Polyploidy in a 'living fossil' Ginkgo biloba.

@article{marda2016PolyploidyIA,
  title={Polyploidy in a 'living fossil' Ginkgo biloba.},
  author={Petr {\vS}marda and Pavel Vesel{\'y} and Jakub {\vS}merda and Petr Bures and Ondřej Kn{\'a}pek and Magdal{\'e}na Chytr{\'a}},
  journal={The New phytologist},
  year={2016},
  volume={212 1},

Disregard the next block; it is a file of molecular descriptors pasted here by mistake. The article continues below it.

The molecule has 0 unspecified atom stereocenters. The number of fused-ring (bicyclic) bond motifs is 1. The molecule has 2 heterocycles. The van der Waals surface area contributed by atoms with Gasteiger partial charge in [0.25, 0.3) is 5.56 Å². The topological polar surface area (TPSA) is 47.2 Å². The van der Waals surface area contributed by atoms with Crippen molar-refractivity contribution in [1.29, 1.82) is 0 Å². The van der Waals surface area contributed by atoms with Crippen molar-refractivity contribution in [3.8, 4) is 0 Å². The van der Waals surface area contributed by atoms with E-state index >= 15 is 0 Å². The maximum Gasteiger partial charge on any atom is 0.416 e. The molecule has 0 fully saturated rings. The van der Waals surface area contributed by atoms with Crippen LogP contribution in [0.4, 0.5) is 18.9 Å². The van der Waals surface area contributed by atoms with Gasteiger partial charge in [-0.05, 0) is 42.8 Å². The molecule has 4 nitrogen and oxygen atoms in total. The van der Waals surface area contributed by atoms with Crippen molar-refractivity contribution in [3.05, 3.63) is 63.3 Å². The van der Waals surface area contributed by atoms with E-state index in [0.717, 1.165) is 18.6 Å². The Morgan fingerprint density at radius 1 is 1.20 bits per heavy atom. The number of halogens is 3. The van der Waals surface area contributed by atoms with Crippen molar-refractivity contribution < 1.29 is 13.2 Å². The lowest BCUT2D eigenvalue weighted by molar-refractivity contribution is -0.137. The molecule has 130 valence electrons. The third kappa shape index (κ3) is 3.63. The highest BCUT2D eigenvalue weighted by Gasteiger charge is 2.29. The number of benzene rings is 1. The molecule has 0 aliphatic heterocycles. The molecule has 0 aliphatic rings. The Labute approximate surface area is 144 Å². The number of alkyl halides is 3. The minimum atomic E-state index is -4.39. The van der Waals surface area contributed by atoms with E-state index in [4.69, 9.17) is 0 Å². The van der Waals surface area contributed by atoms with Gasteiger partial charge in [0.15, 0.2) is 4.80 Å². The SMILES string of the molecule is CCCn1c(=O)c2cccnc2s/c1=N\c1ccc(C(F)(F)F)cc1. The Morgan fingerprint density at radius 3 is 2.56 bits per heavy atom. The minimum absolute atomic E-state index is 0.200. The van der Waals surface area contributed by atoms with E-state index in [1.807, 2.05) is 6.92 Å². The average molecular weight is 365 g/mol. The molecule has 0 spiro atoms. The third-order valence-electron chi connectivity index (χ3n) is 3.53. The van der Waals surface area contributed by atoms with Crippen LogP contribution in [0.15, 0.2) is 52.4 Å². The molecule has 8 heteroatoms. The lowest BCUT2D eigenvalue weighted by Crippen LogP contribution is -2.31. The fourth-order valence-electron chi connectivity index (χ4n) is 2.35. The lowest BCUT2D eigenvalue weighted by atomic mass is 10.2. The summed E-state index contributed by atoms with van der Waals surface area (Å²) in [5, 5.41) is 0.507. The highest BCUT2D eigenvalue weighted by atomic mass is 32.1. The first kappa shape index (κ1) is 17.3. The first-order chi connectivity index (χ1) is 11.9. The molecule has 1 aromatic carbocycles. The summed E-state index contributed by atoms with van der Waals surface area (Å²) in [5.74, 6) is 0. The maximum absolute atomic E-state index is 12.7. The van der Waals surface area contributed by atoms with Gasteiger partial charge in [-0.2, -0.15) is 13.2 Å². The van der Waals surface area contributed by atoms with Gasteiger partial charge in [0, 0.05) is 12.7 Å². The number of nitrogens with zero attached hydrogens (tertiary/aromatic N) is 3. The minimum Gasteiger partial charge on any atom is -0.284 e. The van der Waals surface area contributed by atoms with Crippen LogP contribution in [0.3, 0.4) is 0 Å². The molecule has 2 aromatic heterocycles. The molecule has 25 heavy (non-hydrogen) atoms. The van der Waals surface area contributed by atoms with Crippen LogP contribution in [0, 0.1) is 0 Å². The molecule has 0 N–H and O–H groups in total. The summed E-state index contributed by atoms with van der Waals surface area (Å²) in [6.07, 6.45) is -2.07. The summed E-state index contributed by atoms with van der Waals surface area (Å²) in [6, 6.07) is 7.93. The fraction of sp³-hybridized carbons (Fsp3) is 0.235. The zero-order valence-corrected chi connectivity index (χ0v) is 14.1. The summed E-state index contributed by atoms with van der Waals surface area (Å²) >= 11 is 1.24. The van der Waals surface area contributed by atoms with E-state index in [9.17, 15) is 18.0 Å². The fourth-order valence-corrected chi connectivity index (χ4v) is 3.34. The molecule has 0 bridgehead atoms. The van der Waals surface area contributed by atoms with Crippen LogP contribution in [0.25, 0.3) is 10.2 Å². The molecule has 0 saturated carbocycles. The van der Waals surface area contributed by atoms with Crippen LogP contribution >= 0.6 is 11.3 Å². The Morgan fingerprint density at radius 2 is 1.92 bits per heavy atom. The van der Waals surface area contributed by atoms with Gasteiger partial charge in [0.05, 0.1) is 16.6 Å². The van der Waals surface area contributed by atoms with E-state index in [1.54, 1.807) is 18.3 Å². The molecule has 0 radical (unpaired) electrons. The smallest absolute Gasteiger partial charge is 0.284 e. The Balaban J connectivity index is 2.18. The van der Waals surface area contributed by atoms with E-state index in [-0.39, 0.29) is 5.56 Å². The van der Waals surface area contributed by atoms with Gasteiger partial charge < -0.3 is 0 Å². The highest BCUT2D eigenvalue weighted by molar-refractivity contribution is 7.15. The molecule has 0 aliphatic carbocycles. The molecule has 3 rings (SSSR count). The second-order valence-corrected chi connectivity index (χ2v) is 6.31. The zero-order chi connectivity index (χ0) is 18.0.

pages={11-4}
}
The ‘living fossil’ Ginkgo biloba L. is the only extant representative of Ginkgophyta, which is an ancient group of gymnosperms that constituted an important component of the Earth’s forests in the Mesozoic and early to mid-Cenozoic (Tralau, 1967; Zhou, 1997, 2009; Royer et al., 2003; Zhou & Zheng, 2003; Taylor et al., 2009). The Ginkgo and its sister phylogenetic relatives, the cycads (Cycadophyta), are the last major lineages of green plants in which polyploidy (whole genome duplication… CONTINUE READING